“The ghetto was once occupied by Jews,” Friedman wrote. “Homes and places of worship were sold to Negroes years ago when most Jews moved to the suburbs. Merchants retained their shops — grocery, clothing, hardware, appliance, furniture, pharmacy and liquor — and commuted.”
Friedman continued: “Stores were ravaged because they were white-owned and their windows displayed tempting items. A number of looters admitted that the murder of Dr. King was merely a pretext. The underlying motivation was to strike out against the white establishment. The still-frustrated Negro sought to assert himself. No distinction was made between the enterprises of Jewish and non-Jewish whites.”
Longtime Baltimore civil rights activist John Roemer, who is white, said the Jewish community played a pivotal role in aiding the African-American community through the 1960s. But by the end of the decade, many Jews were turned off by revolutionaries who sought more radical approaches to civil rights rather than nonviolent protests and legal challenges, which had been proven successful.
“We were spit on, yelled at and attacked, yet we kept the protests nonviolent,” Roemer said. “There was a very powerful contingent helping us from the Jewish community, because if you wanted to move forward with a liberal cause in Baltimore, that was the community you needed to mobilize. … Tensions between the two communities have always existed, but they were able to put it to the side in fighting for the same goal. But once that goal was achieved, many extreme groups like the Black Panthers and other ‘revolutionaries’ came to the forefront, and many people were put off by that.”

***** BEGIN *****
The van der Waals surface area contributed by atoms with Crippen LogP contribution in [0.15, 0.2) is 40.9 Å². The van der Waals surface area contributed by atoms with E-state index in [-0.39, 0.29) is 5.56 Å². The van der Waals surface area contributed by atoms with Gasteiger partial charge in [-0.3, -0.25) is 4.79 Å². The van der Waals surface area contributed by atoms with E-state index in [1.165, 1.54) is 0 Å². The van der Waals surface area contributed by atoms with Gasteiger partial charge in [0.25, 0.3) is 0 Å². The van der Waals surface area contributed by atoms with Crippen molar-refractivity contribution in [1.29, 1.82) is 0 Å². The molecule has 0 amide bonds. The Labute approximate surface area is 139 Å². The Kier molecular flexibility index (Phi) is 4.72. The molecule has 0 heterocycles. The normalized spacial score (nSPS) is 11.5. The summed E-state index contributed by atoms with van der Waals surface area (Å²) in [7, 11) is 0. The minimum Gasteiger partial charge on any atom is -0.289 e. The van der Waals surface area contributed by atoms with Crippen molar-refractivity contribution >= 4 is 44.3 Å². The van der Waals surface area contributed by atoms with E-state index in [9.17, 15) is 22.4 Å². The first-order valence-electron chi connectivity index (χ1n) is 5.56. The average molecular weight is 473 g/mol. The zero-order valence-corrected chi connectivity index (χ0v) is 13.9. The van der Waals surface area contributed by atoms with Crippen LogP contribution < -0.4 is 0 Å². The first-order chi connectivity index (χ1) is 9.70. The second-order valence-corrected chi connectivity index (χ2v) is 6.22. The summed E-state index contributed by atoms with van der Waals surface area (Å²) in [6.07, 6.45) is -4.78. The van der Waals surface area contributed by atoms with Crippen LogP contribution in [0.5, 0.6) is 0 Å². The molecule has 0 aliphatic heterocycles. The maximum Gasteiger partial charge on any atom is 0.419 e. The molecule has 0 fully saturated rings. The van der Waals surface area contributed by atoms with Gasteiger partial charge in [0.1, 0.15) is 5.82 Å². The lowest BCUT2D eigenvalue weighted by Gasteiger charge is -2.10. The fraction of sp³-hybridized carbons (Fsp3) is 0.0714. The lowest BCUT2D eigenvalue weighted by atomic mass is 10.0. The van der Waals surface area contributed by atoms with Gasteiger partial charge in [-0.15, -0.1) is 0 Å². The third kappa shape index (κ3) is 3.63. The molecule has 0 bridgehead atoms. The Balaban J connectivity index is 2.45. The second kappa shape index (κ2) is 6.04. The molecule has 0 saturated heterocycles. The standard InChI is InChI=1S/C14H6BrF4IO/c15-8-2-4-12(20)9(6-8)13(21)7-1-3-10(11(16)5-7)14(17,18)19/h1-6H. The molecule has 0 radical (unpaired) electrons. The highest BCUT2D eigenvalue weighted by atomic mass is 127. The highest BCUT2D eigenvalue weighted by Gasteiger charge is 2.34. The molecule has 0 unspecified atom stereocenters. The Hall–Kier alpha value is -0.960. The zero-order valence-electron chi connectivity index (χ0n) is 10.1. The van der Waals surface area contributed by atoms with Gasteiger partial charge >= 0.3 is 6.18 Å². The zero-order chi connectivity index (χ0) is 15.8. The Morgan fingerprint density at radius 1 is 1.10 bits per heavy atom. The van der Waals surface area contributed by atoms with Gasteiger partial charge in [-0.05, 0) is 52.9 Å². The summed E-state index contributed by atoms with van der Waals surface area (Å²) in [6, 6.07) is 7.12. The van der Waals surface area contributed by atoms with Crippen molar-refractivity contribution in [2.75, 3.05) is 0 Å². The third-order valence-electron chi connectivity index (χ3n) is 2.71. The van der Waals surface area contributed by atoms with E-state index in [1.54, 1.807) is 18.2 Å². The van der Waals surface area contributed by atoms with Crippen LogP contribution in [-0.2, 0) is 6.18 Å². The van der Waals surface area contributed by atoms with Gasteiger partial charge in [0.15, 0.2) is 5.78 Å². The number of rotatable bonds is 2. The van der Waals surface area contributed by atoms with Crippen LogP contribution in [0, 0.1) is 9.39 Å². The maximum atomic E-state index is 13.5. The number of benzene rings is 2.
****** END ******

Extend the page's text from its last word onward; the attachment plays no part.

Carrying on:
Many other issues and incidents popped up through the years that only widened the chasm
between Jews and African-Americans. First, Rev. Reid said, there was the debate over affirmative action, which began in the 1970s, where Jews favored a merit-based system over quotas to guarantee equality for all.
Adding to the tensions, said Baltimore Jewish Council Executive Director Dr. Arthur C. Abramson, was the rise of politically motivated leaders such as Rev. Jesse Jackson, who in the early 1980s inflamed many in the Jewish community with his support of a Palestinian state. Rev. Jackson referred to New York City as “Hymietown.”
Then in 1991, tensions reached their peak. Riots broke out in the Crown Heights neighborhood of Brooklyn, N.Y., after Gavin Cato, the son of two Guyanese immigrants, was struck and killed by an automobile in the motorcade of prominent Hasidic Rabbi Menachem Mendel Schneerson. During the riots, Yankel Rosenbaum, an Orthodox Jew who was visiting Crown Heights from Australia, was murdered.
“The  riots really were just the start of the big divide,” Abramson said. “After that there was a confluence of political events and a series of outside political forces and individuals who had differing agendas and weren’t concerned about seeking out commonalities with the African-American and Jewish communities.”